Commercially sold skin cleaning products only really emerged in the nineteenth century. This change is linked to the industrial production of meat, which led to the increased production of leftover fats that had no use and were being discarded. These fats would eventually be repurposed into soap, and a range of advertising strategies were employed to try to create a demand for this new cleaning product.
Skin: an Ecosystem in Motion
Curiously, there is a man by the name of Dr Hamblin that has become famous as the ‘soap dodger,’ a doctor who has not showered in five years (he washes his hands, and occasionally rinses). The motivation behind this puzzling decision actually comes from Hamblin’s reading of emerging skin and microbiome science. These bodies of research suggest that the skin is not simply a barrier that we should keep sterilised, or a wall our body has erected against the outside world, which requires constant cream-based attention. That is not to say that our skin does not have a key protective function: it does. However, these bodies of research have now established that there is a whole microbiome of skin microorganisms that live on our skin. These skin microorganisms, including small facial mites, have adapted to utilising our skin’s nutrients and regularly breed, feed, and yes, even die on our face. As strange as this may initially sound, these communities of skin microorganisms have been found to help the cutaneous immune system run smoothly, as well as help get rid of dead cells. In this way, these microorganisms are our skin’s natural exfoliators. Moreover, certain skin diseases have also been correlated with changes in our native microbial state, leading scientists to hypothesise that targeting the skin microbiome could have potential as a therapeutic treatment against some skin disorders. That takes us back to our ‘soap dodger’ Dr Hamblin, as many cleansing products actually end up washing away our skin’s naturally produced oils, as well as disrupting the microorganisms on our skin.
The bottom line is, skin bacteria have always been living in and on us. We have grown rather accustomed to thinking of the ‘healthy bacteria’ in our gut—it is perhaps time we thought along similar lines about our skin. Doing so–thinking of our largest vital organ as a dynamic ecosystem–can help us find a balance between its endogenous processes and those affecting our everyday life, such as stress, pollutants in the air, food, and so on.
To Apply or Not to Apply?
Applying these principles in practice can be rather challenging. This is not only because many of us have grown accustomed to relying on beauty products and procedures to resolve our skin issues. As the world braces itself for resurging pockets of coronavirus (COVID-19) infections, and social distancing becomes the new normal, advice such as Hamblin’s for keeping a healthy microbial skin balance may sound dangerous. In our present circumstances, the very idea of “reconnecting with the world” with its load of bacteria risks implying serious health complications. So what are we to do?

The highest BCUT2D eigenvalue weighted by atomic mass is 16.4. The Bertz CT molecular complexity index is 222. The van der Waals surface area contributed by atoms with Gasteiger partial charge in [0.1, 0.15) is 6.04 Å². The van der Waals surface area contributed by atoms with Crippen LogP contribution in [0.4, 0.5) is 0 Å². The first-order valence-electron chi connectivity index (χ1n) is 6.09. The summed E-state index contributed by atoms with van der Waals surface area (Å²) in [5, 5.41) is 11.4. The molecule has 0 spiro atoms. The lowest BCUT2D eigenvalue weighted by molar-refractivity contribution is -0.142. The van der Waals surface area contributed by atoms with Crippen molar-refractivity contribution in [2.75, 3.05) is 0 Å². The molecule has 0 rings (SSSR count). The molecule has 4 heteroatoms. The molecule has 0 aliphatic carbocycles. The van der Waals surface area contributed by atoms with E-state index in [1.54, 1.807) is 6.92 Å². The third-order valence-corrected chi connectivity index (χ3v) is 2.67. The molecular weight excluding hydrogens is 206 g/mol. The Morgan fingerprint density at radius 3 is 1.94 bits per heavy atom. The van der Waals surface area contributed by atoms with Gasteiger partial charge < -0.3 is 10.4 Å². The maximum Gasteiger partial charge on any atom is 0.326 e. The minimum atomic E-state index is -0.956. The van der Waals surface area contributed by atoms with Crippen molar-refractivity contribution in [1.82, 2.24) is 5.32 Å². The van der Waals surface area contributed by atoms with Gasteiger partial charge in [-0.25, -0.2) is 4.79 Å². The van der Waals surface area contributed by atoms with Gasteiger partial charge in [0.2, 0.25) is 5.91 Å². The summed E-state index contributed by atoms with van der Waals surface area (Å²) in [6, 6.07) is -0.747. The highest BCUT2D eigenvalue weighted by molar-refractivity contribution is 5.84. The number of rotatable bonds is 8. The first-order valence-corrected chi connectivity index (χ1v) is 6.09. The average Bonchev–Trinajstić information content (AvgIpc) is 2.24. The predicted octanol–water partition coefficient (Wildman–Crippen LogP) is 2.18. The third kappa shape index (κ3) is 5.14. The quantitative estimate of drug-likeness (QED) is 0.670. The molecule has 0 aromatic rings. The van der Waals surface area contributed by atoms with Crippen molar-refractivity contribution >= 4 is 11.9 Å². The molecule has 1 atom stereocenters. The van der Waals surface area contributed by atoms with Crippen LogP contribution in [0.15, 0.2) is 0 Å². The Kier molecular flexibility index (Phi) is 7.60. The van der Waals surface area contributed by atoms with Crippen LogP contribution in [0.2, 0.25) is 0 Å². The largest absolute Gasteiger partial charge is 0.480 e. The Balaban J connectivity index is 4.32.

For starters, we should consider our skin health while hand sanitising and think of skincare as part of a wider spectrum of personal, and interpersonal care. The good news is that, unlike antibiotics and other antiseptics, alcohol-based hand sanitisers have not been shown to decrease resistance to harmful bacteria over prolonged use. As for maintaining a healthy immune system in these difficult times, we should probably be more concerned with maintaining a healthy diet and exercising regularly, getting proper sleep and daily exposure to sunlight–rather than worrying if washing or sanitising our hands after we cough, will deplete our skin’s natural defences.
Of course, we should know our products in as much detail as possible, and also learn to differentiate between them. That is just common sense. If, say, we are to settle on an alcohol-based hand sanitiser of choice, we should ensure that (according to FDA guidelines) the product contains at least 60% alcohol, and enough water to allow for the alcohol’s denaturation. The presence of ‘humectants,’ such as aloe vera, is also key for preventing the drying of the skin since the alcohol in hand sanitisers strips moisture from your skin and thereby exacerbates drying.
If you are ready to go the extra mile, then you might consider our very own CBG Spray Hand Cleanser. It has 70% alcohol content, water, aloe leaf juice and glycerine (for moisture), as well as a healthy dose of Cannabigerol. This cannabinoid compound has been shown to have antibacterial properties, which works together with the alcohol content to enhance its antibacterial and antiviral effects. Goodbody Botanicals is also a proud supporter of NHS Charities COVID-19 Urgent Appeal. With £5 donated for every 5 pack and £10 for every 10 pack of CBG hand cleanser sold to help NHS staff and volunteers, we are making it easier to link skin with social care.